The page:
1. Grobe's approach is well known, but this year's team seems a little more well rounded than past squads. The passing, while still at the bottom of the conference, looks a little more crisp than past years and they are completing passes at a high percentage. And unlike some games, it seem like this season, Wake can pass when they need to. Is it the QB, overall talent or a coaching adjustment?
Chris Chase: Wow, Bill, you’re not wasting any time here with an easy warm-up question are you? Must be a big game or something this weekend. Who would have thought that an early November game between our two alma maters would be more important than the VThug and The (Cell Block) U match-up. Of course, one could argue that three of the participants in those two games aren’t truly ACC teams, but since I’m a gracious guest on your blog, said person will not be me. One could make that point though. One, but not this one.
As for the Deacs offense, it’s tough to say why there seems to be more balance than in the past. A cursory look at the stats indicates that not much has changed as Wake still occupies their normal spot near the top of the ACC rushing leaders and in the cellar for passing. But a closer glance shows the Deacs are a surprising #1 in the conference in passing efficiency and also are the leaders in yards per pass, a complete reversal from years past when the Deacs would be near the bottom in both categories. It’s easy to say that difference has been due to redshirt Freshman QB Riley Skinner, who replaced injured starter Ben Mauk in the season opener, but there’s probably a little more to it than that.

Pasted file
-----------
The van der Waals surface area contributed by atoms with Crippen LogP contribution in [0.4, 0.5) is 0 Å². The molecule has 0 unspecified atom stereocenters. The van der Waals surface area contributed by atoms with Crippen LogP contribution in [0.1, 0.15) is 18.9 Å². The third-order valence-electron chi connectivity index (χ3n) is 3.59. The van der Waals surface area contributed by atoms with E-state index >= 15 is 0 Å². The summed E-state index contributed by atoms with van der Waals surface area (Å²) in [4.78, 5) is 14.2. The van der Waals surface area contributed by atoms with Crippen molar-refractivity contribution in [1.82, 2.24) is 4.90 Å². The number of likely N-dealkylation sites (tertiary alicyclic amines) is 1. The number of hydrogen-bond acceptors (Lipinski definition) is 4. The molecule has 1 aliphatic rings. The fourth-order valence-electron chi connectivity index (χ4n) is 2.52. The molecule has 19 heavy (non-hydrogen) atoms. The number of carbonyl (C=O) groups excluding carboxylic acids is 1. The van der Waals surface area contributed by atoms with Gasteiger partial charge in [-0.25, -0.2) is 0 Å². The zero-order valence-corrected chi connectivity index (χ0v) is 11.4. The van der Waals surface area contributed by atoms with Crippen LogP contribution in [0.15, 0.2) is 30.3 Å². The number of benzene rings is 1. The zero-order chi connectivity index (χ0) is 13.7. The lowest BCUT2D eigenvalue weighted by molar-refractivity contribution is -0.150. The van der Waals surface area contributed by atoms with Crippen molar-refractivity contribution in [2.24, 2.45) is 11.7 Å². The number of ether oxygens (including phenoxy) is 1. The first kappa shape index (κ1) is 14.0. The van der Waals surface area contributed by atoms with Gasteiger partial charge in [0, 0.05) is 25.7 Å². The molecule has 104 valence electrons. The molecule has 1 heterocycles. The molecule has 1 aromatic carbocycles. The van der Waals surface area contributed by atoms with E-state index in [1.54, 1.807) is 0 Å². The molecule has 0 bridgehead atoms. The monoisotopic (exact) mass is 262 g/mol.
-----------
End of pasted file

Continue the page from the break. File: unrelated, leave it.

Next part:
Because of the loss of ACC Player of the Year Chris Barclay to graduation and the injury to his successor at RB, Micah Andrews, Jim Grobe didn’t have the backfield stud he’s been used to. This forced him to change his usual plan of trying to wear defenses down with an almost-maniacal dedication to the run. With De’Angelo Bryant and Kevin Harris sharing carries, Grobe hasn’t been as reliant on a single RB to grind it out on the ground, thus opening up the playbook a bit more. And because he can’t run with as much success, Grobe’s been forced to call pass plays. In Riley Skinner, he’s found an efficient quarterback not prone to making mistakes in key situations like Cory Randolph or Mauk.
The two-back system also is a plus. Barclay had over 230 carries per season in his last three years at Wake and was likely gassed at the end of games when Grobe would almost hand him the ball exclusively. Now Grobe has two guys to share duties.
2. Every ACC game, including Duke and UNC, has been close. What's the deal? Is this team getting lucky. Are they as good as their record?
Chris Chase: In a word, no. It’s easy for the Deacs to look back on the Clemson game (when they had a 17-3 4th quarter lead) and think, “damn, we should be 8-0,” but playing that game would be like opening up a Pandora’s Box of what-ifs.
What-if Wake’s backup safety hadn’t blocked a potentially game-winning field goal by Duke in the game’s final seconds? What-if Connecticut kicker Matt Nuzie hadn’t missed an extra-point and a go-ahead field goal of his own? What-if Wake kicker Sam Swank had missed one of his three 50-yard+ field goals against N.C. State? Or what-if Josh Gattis hadn’t been able to keep hold of a game-winning interception in that same game when the Wolfpack were driving for the winning score?
And finally, what-if, as time expired, UNC QB Joe Dailey had thrown the ball to his own man in the end zone instead of to Wake’s Jon Abbate last weekend in Chapel Hill?